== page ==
Philippines’ DA To Help Onion Farmers Obtain Loans Amid Difficulties With Price Drops

Philippines port
Trucks transporting containers with imported items are prepared to leave a port in Manila, Philippines May 25, 2016. (Photo: REUTERS/Erik De Castro/File Photo)

The Philippines' Department of Agriculture (DA) said it will step up financing assistance for onion farmers in the country amid challenges brought about by a decline in the commodity's prices.

According to local outlet Rappler, the DA said it will allocate a P300 million loan facility where onion farmers in Occidental Mindoro, Nueva Ecija, Tarlac, Iloilo, and other provinces, can obtain financial assistance.

Agriculture Secretary Emmanuel Pinol said on Thursday that the loans will be used by cooperatives' members to purchase onions at an average of P15 per kilo. The loan facility, on the other hand, can reach up to P150,000 per cooperative as part of the government's efforts in helping boost domestic supply.

"When the onion is kept in cold storage facilities, the cooperatives and the DA will monitor the price in the market and release the supply as soon as there is an upward trend," Pinol said. He added that the DA will pay for storage fees.

Aside from financing, it was announced on Wednesday that Occidental Mindoro will have four cold storages for onion produce in a number of provinces. The construction of these storage facilities will reportedly be added into next year's national budget proposal.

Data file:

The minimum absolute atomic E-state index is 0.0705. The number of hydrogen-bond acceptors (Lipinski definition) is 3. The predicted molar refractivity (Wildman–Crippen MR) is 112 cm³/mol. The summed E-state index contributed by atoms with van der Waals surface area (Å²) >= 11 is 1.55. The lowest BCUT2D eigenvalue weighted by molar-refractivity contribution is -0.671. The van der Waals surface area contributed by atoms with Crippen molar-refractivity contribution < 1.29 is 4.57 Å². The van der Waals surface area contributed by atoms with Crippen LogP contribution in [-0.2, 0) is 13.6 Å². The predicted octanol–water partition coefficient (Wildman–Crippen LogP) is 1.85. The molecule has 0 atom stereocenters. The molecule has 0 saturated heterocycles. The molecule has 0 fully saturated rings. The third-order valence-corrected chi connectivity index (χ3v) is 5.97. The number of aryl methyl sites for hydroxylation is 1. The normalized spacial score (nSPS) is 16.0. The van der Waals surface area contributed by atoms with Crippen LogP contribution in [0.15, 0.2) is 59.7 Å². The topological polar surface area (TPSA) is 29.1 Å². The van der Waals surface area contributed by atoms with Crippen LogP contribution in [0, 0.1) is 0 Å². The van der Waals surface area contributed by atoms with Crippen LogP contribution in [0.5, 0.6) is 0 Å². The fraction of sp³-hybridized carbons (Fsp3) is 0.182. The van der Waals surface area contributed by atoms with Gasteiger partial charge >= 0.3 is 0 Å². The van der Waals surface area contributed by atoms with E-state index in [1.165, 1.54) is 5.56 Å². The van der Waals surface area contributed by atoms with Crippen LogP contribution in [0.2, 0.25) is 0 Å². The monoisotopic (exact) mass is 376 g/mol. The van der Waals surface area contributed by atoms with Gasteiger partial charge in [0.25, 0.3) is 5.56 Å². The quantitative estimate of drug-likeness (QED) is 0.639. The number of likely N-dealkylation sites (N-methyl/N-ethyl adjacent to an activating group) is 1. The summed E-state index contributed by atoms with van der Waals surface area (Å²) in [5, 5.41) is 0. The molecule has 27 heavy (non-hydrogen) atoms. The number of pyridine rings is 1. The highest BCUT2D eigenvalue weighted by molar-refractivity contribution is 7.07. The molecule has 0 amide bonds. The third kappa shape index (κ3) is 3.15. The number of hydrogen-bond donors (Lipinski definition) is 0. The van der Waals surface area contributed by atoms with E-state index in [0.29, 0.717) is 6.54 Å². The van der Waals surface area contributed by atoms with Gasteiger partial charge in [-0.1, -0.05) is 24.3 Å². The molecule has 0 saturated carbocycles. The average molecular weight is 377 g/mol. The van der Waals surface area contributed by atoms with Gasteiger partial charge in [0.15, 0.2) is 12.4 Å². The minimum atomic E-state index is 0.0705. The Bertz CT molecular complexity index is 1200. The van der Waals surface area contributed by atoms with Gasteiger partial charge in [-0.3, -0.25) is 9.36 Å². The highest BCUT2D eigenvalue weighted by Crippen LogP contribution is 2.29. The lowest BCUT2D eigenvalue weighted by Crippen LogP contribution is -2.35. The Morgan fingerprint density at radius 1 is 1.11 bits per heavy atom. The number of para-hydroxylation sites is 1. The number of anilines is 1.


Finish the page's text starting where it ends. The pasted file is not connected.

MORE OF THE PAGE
Last week, reports about an alleged onion cartel emerged in local media outlets. The reports stemmed from the shutdown of cold storage facilities by trading firms - a move that forced onion farmers to sell their produce at a significantly lower price.

According to The Philippine Star, the Philippine Competition Commission (PCC) will spearhead the alleged cartel activities in the onion industry that involve the refusal of trading companies to allow access for small onion farmers due to bigger opportunities offered by large-scale traders.

The PCC said it will investigate if competition concerns in the country are linked to alleged storage space restrictions or if there is an ongoing price manipulation by onion industry cartels. The Commission also said it will look into the possibility of natural consequences affecting the shocking drop in onion prices.

Pinol previously said onion imports will be temporarily suspended due to the ongoing investigations on the suspicious movements within the Philippines' onion industry. The Secretary said the move to stop imports until further notice will block the cartel from further basking in its unethical activities that put burdens on small-scale onion farmers.

Before harvest time, onions were priced at P30 but shortly after farmers harvested their produce, prices dropped to a P15-low, igniting talks about a potential conspiracy among trading firms and larger traders.

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